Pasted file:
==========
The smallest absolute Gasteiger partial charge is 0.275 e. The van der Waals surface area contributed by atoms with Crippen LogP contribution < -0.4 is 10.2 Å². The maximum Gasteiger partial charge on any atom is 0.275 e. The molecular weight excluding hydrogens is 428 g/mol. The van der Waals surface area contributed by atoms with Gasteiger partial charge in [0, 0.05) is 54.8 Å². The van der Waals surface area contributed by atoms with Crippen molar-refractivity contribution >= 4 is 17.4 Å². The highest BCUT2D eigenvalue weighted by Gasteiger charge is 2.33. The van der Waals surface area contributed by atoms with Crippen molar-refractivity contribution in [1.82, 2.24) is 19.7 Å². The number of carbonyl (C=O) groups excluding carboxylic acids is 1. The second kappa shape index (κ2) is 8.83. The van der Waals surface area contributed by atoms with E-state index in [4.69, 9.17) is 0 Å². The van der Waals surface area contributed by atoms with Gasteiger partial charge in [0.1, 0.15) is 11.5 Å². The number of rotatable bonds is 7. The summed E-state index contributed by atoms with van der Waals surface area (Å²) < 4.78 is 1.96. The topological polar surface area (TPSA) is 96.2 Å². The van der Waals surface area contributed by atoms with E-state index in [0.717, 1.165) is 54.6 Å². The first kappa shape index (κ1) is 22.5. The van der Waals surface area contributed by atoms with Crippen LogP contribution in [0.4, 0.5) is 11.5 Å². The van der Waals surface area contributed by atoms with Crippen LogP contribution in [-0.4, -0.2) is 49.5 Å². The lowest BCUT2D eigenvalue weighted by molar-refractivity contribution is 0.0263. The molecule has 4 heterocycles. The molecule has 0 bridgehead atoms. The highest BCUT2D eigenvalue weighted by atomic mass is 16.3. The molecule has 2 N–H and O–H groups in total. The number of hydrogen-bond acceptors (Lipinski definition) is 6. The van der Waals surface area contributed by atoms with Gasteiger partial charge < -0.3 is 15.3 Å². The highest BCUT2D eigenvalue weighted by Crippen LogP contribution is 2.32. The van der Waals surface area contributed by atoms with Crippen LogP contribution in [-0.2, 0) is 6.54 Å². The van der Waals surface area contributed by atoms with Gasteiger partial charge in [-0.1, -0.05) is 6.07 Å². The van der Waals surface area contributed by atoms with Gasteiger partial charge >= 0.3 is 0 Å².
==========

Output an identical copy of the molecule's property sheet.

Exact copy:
The smallest absolute Gasteiger partial charge is 0.275 e. The van der Waals surface area contributed by atoms with Crippen LogP contribution < -0.4 is 10.2 Å². The maximum Gasteiger partial charge on any atom is 0.275 e. The molecular weight excluding hydrogens is 428 g/mol. The van der Waals surface area contributed by atoms with Gasteiger partial charge in [0, 0.05) is 54.8 Å². The van der Waals surface area contributed by atoms with Crippen molar-refractivity contribution >= 4 is 17.4 Å². The highest BCUT2D eigenvalue weighted by Gasteiger charge is 2.33. The van der Waals surface area contributed by atoms with Crippen molar-refractivity contribution in [1.82, 2.24) is 19.7 Å². The number of carbonyl (C=O) groups excluding carboxylic acids is 1. The second kappa shape index (κ2) is 8.83. The van der Waals surface area contributed by atoms with E-state index in [4.69, 9.17) is 0 Å². The van der Waals surface area contributed by atoms with Gasteiger partial charge in [0.1, 0.15) is 11.5 Å². The number of rotatable bonds is 7. The summed E-state index contributed by atoms with van der Waals surface area (Å²) < 4.78 is 1.96. The topological polar surface area (TPSA) is 96.2 Å². The van der Waals surface area contributed by atoms with E-state index in [0.717, 1.165) is 54.6 Å². The first kappa shape index (κ1) is 22.5. The van der Waals surface area contributed by atoms with Crippen LogP contribution in [0.4, 0.5) is 11.5 Å². The van der Waals surface area contributed by atoms with Crippen LogP contribution in [-0.4, -0.2) is 49.5 Å². The lowest BCUT2D eigenvalue weighted by molar-refractivity contribution is 0.0263. The molecule has 4 heterocycles. The molecule has 0 bridgehead atoms. The highest BCUT2D eigenvalue weighted by atomic mass is 16.3. The molecule has 2 N–H and O–H groups in total. The number of hydrogen-bond acceptors (Lipinski definition) is 6. The van der Waals surface area contributed by atoms with Gasteiger partial charge < -0.3 is 15.3 Å². The highest BCUT2D eigenvalue weighted by Crippen LogP contribution is 2.32. The van der Waals surface area contributed by atoms with Crippen LogP contribution in [-0.2, 0) is 6.54 Å². The van der Waals surface area contributed by atoms with Gasteiger partial charge in [-0.1, -0.05) is 6.07 Å². The van der Waals surface area contributed by atoms with Gasteiger partial charge >= 0.3 is 0 Å².